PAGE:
Can chickens eat whole corn? Yes, chickens can eat whole corn! Whether it’s off the cob, dried corn, raw corn or cracked corn, they are able to eat all types of corn. We consulted expert poultry opinions and the conclusion is that chickens can enjoy 11% of corn in their daily diet. Just make sure you supplement the rest of their diet with other high quality feed as well.
Your chickens will love eating corn. Not only is it an easy food to prepare and give them but it’s also nutritious and easy to source.
We will discuss different types of corn and their benefits for your chickens further down in this article so read on to find out more!
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Can Chickens Eat Whole Corn? Lets Talk About Whole Corn vs Cracked Corn
Should you give your chicken whole corn kernels or cracked corn kernels? Many chicken owners opt for giving cracked corn to their chickens due to it being smaller in sizing and easier to peck at.
Cracked corn kernels have been dried then crushed into smaller pieces. Cracked corn is often preferred due to the pieces being smaller and a lot easier for the chickens to pick up with their beak. Cracked corn kernels are also easier to digest than whole corn kernels.
So cracked corn sounds pretty good right? Not so fast, the downside to cracked corn is that during the processing of it the cracked corn loses some of its nutritional value. Whole corn on the other hand whether fresh or dried has retained more of its nutritional value over cracked corn.
So for convenience go with cracked corn but for a higher nutritional value, use the whole corn. We feed our chickens this high quality organic cracked corn.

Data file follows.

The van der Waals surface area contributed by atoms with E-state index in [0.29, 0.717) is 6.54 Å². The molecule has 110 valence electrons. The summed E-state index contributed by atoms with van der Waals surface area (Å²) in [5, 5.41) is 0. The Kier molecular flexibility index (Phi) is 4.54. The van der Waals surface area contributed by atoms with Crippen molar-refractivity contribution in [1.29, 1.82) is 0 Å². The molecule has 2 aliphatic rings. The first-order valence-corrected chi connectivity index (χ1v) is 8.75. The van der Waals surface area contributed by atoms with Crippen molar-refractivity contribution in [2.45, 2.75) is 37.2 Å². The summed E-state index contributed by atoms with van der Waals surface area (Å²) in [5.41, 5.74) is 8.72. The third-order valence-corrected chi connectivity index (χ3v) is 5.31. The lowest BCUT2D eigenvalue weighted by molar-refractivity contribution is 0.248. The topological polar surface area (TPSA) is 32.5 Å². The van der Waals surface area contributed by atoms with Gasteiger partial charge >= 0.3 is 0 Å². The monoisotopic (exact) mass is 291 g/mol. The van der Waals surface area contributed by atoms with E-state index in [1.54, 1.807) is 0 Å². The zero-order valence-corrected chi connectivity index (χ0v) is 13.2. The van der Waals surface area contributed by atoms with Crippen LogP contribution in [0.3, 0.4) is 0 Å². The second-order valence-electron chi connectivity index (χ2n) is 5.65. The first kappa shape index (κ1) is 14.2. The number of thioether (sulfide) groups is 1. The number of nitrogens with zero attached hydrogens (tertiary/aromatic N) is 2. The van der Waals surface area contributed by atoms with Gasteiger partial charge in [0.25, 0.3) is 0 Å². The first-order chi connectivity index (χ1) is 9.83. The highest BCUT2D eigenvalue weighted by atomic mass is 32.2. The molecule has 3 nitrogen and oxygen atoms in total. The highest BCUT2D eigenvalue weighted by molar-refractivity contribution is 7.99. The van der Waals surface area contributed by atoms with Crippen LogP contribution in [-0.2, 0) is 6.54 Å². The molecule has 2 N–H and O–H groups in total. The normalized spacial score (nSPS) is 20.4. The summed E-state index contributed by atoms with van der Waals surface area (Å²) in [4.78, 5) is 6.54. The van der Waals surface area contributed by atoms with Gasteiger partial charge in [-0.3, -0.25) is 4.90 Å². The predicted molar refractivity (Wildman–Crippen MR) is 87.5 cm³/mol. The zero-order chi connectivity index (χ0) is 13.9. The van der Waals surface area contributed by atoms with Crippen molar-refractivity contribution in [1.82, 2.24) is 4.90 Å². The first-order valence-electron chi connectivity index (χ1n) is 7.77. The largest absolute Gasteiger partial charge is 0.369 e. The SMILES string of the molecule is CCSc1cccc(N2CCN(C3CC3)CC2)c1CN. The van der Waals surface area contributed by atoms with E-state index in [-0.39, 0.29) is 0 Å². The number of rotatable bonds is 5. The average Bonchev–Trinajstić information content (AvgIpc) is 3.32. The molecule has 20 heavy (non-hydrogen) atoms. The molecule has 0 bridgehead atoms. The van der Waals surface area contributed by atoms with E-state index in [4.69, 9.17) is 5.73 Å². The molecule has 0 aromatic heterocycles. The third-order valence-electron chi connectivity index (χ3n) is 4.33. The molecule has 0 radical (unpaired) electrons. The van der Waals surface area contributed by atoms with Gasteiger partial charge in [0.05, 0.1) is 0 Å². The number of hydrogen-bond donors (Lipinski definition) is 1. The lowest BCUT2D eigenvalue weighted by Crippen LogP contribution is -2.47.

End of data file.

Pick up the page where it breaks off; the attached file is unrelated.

Can Chickens Eat Whole Corn Off the Cob?
Yes, chickens will happily eat corn off the cob. They are able to eat it off the cob either cooked or raw. It will be easier for them to peck at cooked though.
Something you could do with corn on the cob is make it a stimulating eating experience for your chickens by hanging the corn on a piece of string. The chickens will have fun pecking at it and it will be a bit of a challenge for them to eat the corn while slightly swinging.
You could remove the green corn husks on the corn cob or take them off. The chickens are likely to not eat the husks due to their texture and lack of nutrients.
Health and Nutritional Benefits of Chickens Eating Corn
Corn is a common ingredient in commercial chicken feed, usually one of the top two ingredients so you will be pleased to know that corn kernels are very nutritious and healthy for your chickens and there are several benefits when incorporating them into your chicken’s diet.
Corn also contains a decent amount of protein, carbohydrates and fibre to keep your chickens energy up for all that foraging and laying!
The nutritional profile of one cob of corn is shown below:
- Calories: 90
- Protein: 3 grams (g)
- Fat: 1 g
- Carbohydrates: 19 g
- Fiber: 1 g
- Sugars: 5 g
- Vitamin C: 3.6 milligrams (mg)
Is Corn a Warming Food?
Corn is a high-energy food that can help maintain your chickens body temperature.